Emerging Threats

New iOS trojan steals facial recognition data to create deepfakes

Ray Fernandez

Feb 20, 20246 min read

New iOS trojan steals Face ID data to access bank accounts: Header image

The GoldFactory gang, a group of cybercriminals known for their banking malware targeting Android devices, has created a trojan targeting iOS users. Once this malware breaches iPhone devices, it can steal biometric data, intercept SMS messages, and allow criminals to empty victims’ bank accounts.  

The new iOS malware, dubbed by Group-IB in its February 15 report as “GoldPickaxe.iOS,” is going after iPhone users in the Asia-Pacific (APAC) region, and its reach is expanding. Let’s dive into this malware, what it can do, where it comes from, and how to stay safe. 

Deep dive into the new GoldPickaxe malware 

GoldPickaxe.iOS follows the international criminal trend of updating existing malware to attack new operating systems, jumping, for example, from Windows OS to macOS or from Android to iOS.

The original GoldDigger malware has been active since at least October 2023 and was coded as an Android trojan. With it, GoldDigger impacted over 50 financial institutions in Vietnam. Now, the group behind the attacks, which is believed to be a well-organized Chinese-language group, has updated its malware to attack iPhone users as well. 

Group-IB reports that the new trojan for iOS is constantly being updated to avoid detection and run more efficient attacks. 

Here’s what GoldPickaxe.iOS can do

According to Group-IB researchers, the new iPhone trojan is unique in many ways.

GoldPickaxe.iOS can:

  • Collect facial recognition data from iPhone users 
  • Steal identity documents 
  • Intercept SMS  
  • Use AI-driven face-swapping services to create biometric deepfakes
  • Take control of iPhones to change systems and permissions
  • Combine deepfakes with stolen ID documents and intercepted SMS to gain illegal access to iPhone users’ banking accounts 

Group-IB shared that this is “a new technique of monetary theft” that they have never encountered before. This claim led many media outlets to report that the malware is the “first iOS trojan.”

Distributing GoldPickaxe.iOS among iPhone users

While the original Android GoldDigger trojan spread across the web using fake sites that impersonated the Google Play Store, the strict controls of Apple prevented the gang from doing the same for iOS. 

Initially, the bad actors used Apple’s mobile application testing platform, TestFlight, to distribute GoldPickaxe.iOS. TestFlight is an Apple developer tool that allows app developers to invite up to 10,000 users to test an app and get feedback before releasing the app on the Apple App Store.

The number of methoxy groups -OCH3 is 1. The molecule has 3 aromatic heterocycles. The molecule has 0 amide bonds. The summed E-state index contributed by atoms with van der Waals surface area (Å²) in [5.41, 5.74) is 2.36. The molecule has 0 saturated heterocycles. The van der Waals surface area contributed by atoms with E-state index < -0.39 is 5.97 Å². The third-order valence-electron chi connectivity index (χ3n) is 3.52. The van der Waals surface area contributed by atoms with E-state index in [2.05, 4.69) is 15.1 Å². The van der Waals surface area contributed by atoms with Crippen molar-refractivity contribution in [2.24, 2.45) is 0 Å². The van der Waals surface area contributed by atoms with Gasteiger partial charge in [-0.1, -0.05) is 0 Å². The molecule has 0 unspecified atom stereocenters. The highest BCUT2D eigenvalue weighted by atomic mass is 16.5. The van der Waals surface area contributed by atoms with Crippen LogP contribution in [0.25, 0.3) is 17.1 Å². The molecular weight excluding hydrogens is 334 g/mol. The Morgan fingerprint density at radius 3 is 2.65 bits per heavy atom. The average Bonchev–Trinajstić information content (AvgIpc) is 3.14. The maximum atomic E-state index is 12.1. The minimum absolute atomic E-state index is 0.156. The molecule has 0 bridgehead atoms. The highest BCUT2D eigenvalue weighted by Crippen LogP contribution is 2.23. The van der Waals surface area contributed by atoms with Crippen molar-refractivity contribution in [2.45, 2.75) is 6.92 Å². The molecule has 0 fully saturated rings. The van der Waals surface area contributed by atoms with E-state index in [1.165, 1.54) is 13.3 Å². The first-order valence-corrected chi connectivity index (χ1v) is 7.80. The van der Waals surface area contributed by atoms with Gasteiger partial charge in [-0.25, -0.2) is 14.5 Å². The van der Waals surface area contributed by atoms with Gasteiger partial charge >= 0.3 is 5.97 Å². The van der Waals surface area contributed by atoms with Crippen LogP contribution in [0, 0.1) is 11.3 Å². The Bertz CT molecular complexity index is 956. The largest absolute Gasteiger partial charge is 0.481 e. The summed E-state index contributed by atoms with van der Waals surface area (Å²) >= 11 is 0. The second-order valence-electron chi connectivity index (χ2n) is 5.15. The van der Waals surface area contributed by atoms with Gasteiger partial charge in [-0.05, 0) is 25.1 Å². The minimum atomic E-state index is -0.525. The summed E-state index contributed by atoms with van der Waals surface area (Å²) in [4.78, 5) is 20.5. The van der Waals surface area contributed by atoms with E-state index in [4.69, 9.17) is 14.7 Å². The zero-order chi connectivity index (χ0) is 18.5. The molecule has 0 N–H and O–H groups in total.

However, Apple rapidly caught on to the GoldPickaxe.iOS malware and shut it down. The gang operating in Asia then decided to change their distribution tactics — opting for smishing and phishing. 

Image of one of dozens of the legitimate government apps the GoldFactory gang has impersonated.
A screenshot of one of dozens of legitimate government apps the GoldFactory gang has impersonated.

A criminal call center and customer support in the heart of Asia 

The sophisticated operation uncovered by Group-IB’s investigation proves that this cybercriminal organization is well-funded, organized, and highly active. 

Impersonating government officials and agencies such as Digital Pension for Thailand, other Thai government services, and the Vietnamese government information portal, the GoldFactory gang sends out SMS messages and makes direct calls to potential victims.

Group-IB believes that the criminals might have established a call center to carry out phone calls. The operators of the call center are believed to speak both Thai and Vietnamese. 

But the group isn’t just making random calls. They have obtained credible personal information about the victims, proving that they also invest in researching targets before launching attacks.

Once they establish contact, the criminals ask victims to continue the conversation over online messengers, where they redirect them to malicious URLs and guide them through downloading and installing the malware on their iPhones. 

A new version of the malware dubbed GoldDiggerPlus even has a fake Contact Customer Service button, which connects victims to live calls with the criminals.

“It is as though the cybercriminals are running a real customer service center,” Group-IB wrote in their report. 

Facebook screenshot: The Government of Thailand warning on impersonations scams.
A screenshot of a Facebook post from the Government of Thailand warning since August 2023 on scams and attacks similar to those GoldFactory executes.

Once installed on a device, the iOS trojan acts as a Mobile Device Management (MDM) app, creating new profiles and allowing the criminal gang to gain complete control over a breached iPhone. 

Why would cybercriminals want the facial recognition data?